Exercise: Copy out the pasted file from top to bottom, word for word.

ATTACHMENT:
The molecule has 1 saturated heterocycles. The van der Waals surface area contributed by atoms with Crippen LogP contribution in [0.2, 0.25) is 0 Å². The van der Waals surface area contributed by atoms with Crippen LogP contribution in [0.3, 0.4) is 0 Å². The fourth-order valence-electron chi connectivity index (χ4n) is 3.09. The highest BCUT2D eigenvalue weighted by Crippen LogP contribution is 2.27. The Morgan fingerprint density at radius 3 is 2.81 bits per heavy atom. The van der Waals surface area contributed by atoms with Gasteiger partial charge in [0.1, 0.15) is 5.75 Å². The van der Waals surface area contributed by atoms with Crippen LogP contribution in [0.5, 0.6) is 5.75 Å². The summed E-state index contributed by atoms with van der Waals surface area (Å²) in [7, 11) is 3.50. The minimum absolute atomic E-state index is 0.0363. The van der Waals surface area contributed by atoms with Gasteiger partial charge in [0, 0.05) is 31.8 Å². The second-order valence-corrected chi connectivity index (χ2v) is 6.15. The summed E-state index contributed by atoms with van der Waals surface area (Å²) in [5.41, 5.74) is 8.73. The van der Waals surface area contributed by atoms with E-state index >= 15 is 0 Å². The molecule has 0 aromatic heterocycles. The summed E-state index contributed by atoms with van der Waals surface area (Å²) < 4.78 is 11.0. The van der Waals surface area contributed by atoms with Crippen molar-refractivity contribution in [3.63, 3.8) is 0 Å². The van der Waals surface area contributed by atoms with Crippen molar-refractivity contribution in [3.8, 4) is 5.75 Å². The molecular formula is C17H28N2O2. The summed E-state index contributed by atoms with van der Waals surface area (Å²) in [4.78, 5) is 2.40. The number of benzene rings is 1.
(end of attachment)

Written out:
The molecule has 1 saturated heterocycles. The van der Waals surface area contributed by atoms with Crippen LogP contribution in [0.2, 0.25) is 0 Å². The van der Waals surface area contributed by atoms with Crippen LogP contribution in [0.3, 0.4) is 0 Å². The fourth-order valence-electron chi connectivity index (χ4n) is 3.09. The highest BCUT2D eigenvalue weighted by Crippen LogP contribution is 2.27. The Morgan fingerprint density at radius 3 is 2.81 bits per heavy atom. The van der Waals surface area contributed by atoms with Gasteiger partial charge in [0.1, 0.15) is 5.75 Å². The van der Waals surface area contributed by atoms with Crippen LogP contribution in [0.5, 0.6) is 5.75 Å². The summed E-state index contributed by atoms with van der Waals surface area (Å²) in [7, 11) is 3.50. The minimum absolute atomic E-state index is 0.0363. The van der Waals surface area contributed by atoms with Gasteiger partial charge in [0, 0.05) is 31.8 Å². The second-order valence-corrected chi connectivity index (χ2v) is 6.15. The summed E-state index contributed by atoms with van der Waals surface area (Å²) in [5.41, 5.74) is 8.73. The van der Waals surface area contributed by atoms with E-state index >= 15 is 0 Å². The molecule has 0 aromatic heterocycles. The summed E-state index contributed by atoms with van der Waals surface area (Å²) < 4.78 is 11.0. The van der Waals surface area contributed by atoms with Crippen molar-refractivity contribution in [3.63, 3.8) is 0 Å². The van der Waals surface area contributed by atoms with Crippen molar-refractivity contribution in [3.8, 4) is 5.75 Å². The molecular formula is C17H28N2O2. The summed E-state index contributed by atoms with van der Waals surface area (Å²) in [4.78, 5) is 2.40. The number of benzene rings is 1.